SOUTHINGTON — A new shop on Meriden-Waterbury Turnpike is looking to be the area home for tabletop games such as Warhammer 40,000, Pokémon, X-Wing and Dungeons & Dragons.
A Wolcott couple who have worked in the hobby and retail industries plan to open The Raven’s Nest in the plaza at 2211 Meriden-Waterbury Turnpike on March 1. While customers can buy the miniatures, cards, paints, books and accessories for their favorite games, Eric and Christina DeVeau want to build the gaming community through tournaments and painting competitions.
“You come in, you meet people, you become friends with them,” Eric DeVeau said.Tabletop games
The DeVeaus converted the former appliance storage space into a gaming shop with shelves, tables and counters but were finishing a different type of painting on Wednesday. The two were working on miniature figures that will be available for demonstration games of the popular Warhammer 40,000 and Age of Sigmar.
Both are played with miniature figures representing armies. Players buy the figures unpainted and unassembled, which can be daunting for some but an enjoyable challenge for others like the DeVeaus.
The couple wants to have fully painted and prepared starter boxes for Warhammer 40,000 and Age of Sigmar so they can show new customers how the games work.
With tabletop games, one goal is to show off painting and model-making skills, Eric DeVeau said. In addition to the figures, he has pieces that look like buildings made out of soda cans, Styrofoam and a Tang container.
“Part of the hobby is trying to repurpose things,” he said.
Other games, such as the card-based Magic: The Gathering or the prepainted Star Wars space ship game X-Wing, require less preparation. Most of the space at The Raven’s Nest is taken up by tables for card games.
Wizards of the Coast, the company that owns Magic: The Gathering, is particular about how retailers display their product and require a shop to hold several tournaments to prove customer interest before delivering preorders on new card sets.Connecting gamers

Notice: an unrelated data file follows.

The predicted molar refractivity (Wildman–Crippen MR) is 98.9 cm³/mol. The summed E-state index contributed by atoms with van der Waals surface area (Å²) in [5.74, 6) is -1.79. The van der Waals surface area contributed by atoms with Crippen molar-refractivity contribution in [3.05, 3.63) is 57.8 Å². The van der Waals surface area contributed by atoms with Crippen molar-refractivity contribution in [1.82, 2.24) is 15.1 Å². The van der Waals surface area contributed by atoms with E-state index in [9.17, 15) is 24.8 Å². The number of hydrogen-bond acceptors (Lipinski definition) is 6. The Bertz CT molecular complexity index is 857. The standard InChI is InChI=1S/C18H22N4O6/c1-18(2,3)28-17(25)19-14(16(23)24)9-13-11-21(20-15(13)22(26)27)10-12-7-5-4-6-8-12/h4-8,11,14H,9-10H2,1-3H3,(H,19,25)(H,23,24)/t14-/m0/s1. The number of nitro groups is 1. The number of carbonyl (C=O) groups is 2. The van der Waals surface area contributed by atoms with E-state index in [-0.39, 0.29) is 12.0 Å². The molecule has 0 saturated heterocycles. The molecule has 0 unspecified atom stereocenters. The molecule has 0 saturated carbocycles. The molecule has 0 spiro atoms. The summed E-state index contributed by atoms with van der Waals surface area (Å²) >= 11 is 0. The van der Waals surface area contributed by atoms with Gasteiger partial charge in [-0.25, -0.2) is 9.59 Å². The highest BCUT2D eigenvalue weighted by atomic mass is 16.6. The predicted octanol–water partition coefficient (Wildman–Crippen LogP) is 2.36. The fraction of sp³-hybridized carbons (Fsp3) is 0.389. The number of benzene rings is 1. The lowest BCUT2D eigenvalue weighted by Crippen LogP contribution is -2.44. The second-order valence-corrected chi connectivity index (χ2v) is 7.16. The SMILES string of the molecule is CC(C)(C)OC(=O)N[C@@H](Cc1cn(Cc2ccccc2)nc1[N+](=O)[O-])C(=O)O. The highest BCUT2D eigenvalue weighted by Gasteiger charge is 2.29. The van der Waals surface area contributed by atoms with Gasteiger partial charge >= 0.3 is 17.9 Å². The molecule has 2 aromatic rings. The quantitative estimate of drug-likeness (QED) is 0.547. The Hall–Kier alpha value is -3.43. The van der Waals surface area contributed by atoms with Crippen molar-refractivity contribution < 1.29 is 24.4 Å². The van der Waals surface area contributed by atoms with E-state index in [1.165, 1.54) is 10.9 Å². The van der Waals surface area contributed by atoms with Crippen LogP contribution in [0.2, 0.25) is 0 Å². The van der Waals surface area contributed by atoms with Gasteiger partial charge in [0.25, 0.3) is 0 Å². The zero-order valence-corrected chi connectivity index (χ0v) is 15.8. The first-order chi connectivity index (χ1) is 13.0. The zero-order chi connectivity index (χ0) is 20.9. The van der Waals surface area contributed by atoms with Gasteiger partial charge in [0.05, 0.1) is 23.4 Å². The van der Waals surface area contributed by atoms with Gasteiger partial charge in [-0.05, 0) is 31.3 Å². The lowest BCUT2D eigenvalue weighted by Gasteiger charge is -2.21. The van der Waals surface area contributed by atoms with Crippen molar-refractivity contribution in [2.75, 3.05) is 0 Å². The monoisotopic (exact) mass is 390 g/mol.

Christine DeVeau was the store manager of Brass Dragon in Waterbury, a hobby shop similar to the one the couple is setting up. She already knew Eric DeVeau when she worked there, but on Wednesday joked he came in to buy Magic cards in part because she was there.
Christine DeVeau said she’s using her experience at Brass Dragon, which closed, to avoid business mistakes. Eric DeVeau was an assistant store manager at a Sears in Waterbury before the store closed.
Many tabletop gamers play with a few friends regularly, but don’t have too many options for finding a wider community. The DeVeaus hope to give them a chance to find others with a similar interest.
“There’s not a lot of these stores, but there are lot of players,” Christine DeVeau said.
“People travel 30, 40 minutes just to have a community to play with,” Eric DeVeau said.
Some games, such as Pokémon, tend to draw a younger audience. Christine DeVeau said gaming shops are a good place for kids to get away from screens and play face-to-face with other people.
“We have three kids, and they love their tablets,” she said. Tabletop games “are something to get them off screen time.”‘A nice match’
Games and tournaments can last for hours and the DeVeaus were glad to be in a plaza with several dining options. They’ve met with owners of South Town Apizza, Salsas Southwest Bar and Grill and Zheng’s Chinese Restaurant to introduce themselves and arrange specials for their customers.
Gary Mayette, manager of South Town Apizza, hopes the gaming shop will bring more customers to the plaza.
“They’re definitely going to help out,” Mayette said.
The Raven’s Nest will be open from 3 to 9 p.m. on weekdays and all day on the weekends. Eric DeVeau said hours may change depending on customer preference.
Ravens represent good fortune in mythology, Christine DeVeau said explaining the shop name. She and her husband are hoping the store will be a “nest and home” to gamers.